The issue suffers from a distinct lack of world-building. The concept isn't told to us in the context of the comic, but instead in a blurb on the inside cover. The odd, stylized art and the humanity of Brent's affection for his crush kept me interested, but I won't be picking up the subsequent issues. When all is said and done, I think I'll buy the TPB if the reviews are good, but this first issue gave so little to go on that I couldn't justify buying the series monthly.
"The Tenth Apprentice"
Written by G. Willow Wilson
Pencils by David Lopez
This book looks so good. I saw the cover online last week and made it a point to pick it up based solely on the strength of that. I didn't follow the first Mystic series, but the cover was just so dynamic that I couldn't help myself. Stylistically, the art looks a bit Amanda Conner-y, which is pretty high praise considering how much I dig Conner's stuff. Now, the question is: Did the issue live up to my expectations?
A little bit Annie, a little bit Harry Potter, and a lotta bit Victorian steampunkery, Mystic #1 is a crazy, fun, and whimsical read. The writing is superb, the characters are already distinct and easy to love, the linework is great, and Nathan Fairbairn's colors add wonderfully to the light, magical atmosphere of the book. The tale throws a bunch of classic elements (orphan girls working for a cruel mistress, a commoner getting chosen to practice the noble art of magic, a rivalry that... okay, well, you'll see) together in this wonderful stew of a story. With this first issue, Mystic has already established itself as something that is unlike any other comic currently being published... so consider me belted in for the ride.
Cloak & Dagger: Spider Island #1
Written by Nick Spencer
Art by Emma Rios
I don't know how this habit started, but I usually follow Marvel titles in trade and buy the singles of DC titles. When I heard that Nick Spencer, who penned the best comic I've read all year, was writing a fucking Cloak and Dagger miniseries, I knew I couldn't wait for the trade. Ever since their appearance in Brian K. Vaughan's Runaways, I've been hoping to see more C&D action from Marvel. They had a pretty decent role in Civil War, and now, thanks to Dan Slott's Spider Island event, they've got their own miniseries. This issue ties loosely into the event, opting to only include a quick brawl with those infected with the "Spidey-powers" and to focus more on the relationship between Cloak and Dagger. Spencer expertly boils down the essentials of their backstory, making this book accessible to new fans but not boring to folks who are well versed in their Cloak and Dagger lore. Spencer is clearly a hell of a lot more interested in who these characters are as people than he is in their considerably bad-ass powers, which is something that I think these the portrayal of these characters has been lacking in for quite some time.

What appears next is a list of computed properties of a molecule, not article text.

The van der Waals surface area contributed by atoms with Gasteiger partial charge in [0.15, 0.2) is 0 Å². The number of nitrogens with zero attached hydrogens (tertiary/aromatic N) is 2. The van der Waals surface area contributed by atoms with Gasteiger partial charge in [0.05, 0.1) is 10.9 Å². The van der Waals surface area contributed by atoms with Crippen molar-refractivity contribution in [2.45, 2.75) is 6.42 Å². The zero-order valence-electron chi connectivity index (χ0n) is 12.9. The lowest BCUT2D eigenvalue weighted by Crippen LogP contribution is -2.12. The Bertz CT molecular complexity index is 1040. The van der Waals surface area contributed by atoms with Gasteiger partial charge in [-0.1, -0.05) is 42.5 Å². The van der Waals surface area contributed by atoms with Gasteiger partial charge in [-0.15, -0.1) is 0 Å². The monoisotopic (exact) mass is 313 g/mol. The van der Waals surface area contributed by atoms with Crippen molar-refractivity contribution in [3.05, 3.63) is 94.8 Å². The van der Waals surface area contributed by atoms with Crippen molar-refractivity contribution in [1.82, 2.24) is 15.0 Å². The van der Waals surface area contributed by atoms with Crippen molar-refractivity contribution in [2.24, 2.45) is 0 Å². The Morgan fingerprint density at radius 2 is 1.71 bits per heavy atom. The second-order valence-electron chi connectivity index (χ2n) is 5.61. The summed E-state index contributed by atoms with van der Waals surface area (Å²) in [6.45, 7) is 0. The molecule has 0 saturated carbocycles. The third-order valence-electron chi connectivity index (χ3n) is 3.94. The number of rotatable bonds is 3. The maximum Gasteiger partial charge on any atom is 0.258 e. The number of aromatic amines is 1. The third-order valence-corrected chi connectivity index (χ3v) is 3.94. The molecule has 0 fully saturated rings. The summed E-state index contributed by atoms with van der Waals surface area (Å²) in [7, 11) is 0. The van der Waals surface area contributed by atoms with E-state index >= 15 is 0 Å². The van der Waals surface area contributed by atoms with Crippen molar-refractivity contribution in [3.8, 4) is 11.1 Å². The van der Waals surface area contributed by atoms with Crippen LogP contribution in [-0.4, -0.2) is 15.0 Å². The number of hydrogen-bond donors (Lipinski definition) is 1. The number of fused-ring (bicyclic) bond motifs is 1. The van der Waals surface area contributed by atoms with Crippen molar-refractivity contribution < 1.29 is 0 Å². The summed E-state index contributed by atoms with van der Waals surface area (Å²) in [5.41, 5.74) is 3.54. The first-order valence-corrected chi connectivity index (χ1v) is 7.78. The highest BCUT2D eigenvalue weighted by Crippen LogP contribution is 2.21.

The art is beautiful, reminding me of a mix of the covers of The Unwritten and the interiors of The Sandman (at their best, that is - as popular as that series is, it is wildly uneven art-wise). The panels are fluid, sometimes creatively borders by Cloak's... well, cloak; it isn't too artsy as to be hard to follow, though.
The series is narrated by inner monologue from the two lead characters. At first, they seem to in sync that they're finishing each other's unspoken sentences, but the issue really begins to sing when, through their thoughts, we see that though Cloak and Dagger care for each other, they have a fundamental misunderstanding of what the other person is feeling. Especially for a series with such an out-there concept, this issue kicked off a very human story about desire, lack of fulfillment, and the divide between what it means to be normal and what it means to be extraordinary.
I want to read every letter Nick Spencer has ever written.
NEXT WEEK: Kevin Smith's THE BIONIC MAN